3. A vibration motor in which a vibration member and a member brought into pressure contact with said vibration member are frictionally driven relative to each other through a sliding material secured to the sliding surface of one of them, characterized in that said sliding material is a compound resin material comprising fluorine resin as a matrix material, and thermosetting resin or thermoplastic resin having a higher melting point than said fluorine resin.
4. A vibration motor according to claim 3, characterized in that 10-40% by weight of thermosetting resin or thermoplastic resin is added to said fluorine resin.
5. A vibration driven device for a printer comprising:
(a) a vibration member having a friction surface and for generating a periodic vibration in response to an applied electrical signal;
(b) a friction member for receiving the periodic vibration, said friction member being in contact with the friction surface of said vibration member; and
(c) a sliding material provided on one of said friction surface and said friction member, said sliding material being a compound resin material comprising fluorine resin as a matrix material, and thermosetting resin or thermoplastic resin having a higher melting point than said fluorine resin.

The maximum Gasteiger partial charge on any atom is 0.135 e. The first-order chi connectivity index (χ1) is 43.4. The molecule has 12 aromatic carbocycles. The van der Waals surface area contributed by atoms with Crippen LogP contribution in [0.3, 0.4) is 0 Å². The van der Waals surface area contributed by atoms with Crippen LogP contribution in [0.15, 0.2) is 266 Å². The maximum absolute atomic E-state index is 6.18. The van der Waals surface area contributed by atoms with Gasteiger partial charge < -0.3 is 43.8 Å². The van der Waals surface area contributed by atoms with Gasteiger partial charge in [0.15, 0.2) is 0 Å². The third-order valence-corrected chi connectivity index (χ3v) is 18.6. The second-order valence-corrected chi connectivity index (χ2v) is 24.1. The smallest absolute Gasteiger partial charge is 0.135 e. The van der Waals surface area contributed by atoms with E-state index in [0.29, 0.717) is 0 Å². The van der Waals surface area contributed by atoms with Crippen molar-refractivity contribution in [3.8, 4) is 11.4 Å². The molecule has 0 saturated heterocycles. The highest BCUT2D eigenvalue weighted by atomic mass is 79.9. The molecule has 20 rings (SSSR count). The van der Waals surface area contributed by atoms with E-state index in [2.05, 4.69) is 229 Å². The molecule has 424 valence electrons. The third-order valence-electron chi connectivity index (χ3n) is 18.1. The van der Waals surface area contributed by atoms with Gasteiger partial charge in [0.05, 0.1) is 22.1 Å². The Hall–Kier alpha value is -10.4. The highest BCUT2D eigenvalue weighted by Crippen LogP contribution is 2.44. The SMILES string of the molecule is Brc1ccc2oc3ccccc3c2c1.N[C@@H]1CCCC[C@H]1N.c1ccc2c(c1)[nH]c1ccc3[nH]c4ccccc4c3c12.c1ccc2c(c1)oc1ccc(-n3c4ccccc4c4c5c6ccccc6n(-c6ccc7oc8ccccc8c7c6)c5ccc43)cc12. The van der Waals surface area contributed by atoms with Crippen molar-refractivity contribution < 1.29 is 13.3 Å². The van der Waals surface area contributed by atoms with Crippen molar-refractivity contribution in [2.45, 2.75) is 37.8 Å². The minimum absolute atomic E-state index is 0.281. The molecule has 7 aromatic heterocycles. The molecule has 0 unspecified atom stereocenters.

6. A vibration driven device according to claim 5, characterized in that 10-40% by weight of thermosetting resin or thermoplastic resin is added to said fluorine resin.
7. A vibration driven device according to claim 5, wherein said friction member is a flat plate forming a part of the printer.
8. A vibration driven device for a system comprising:
(a) a vibration member having a friction surface and for generating a periodic vibration in response to an applied electrical signal;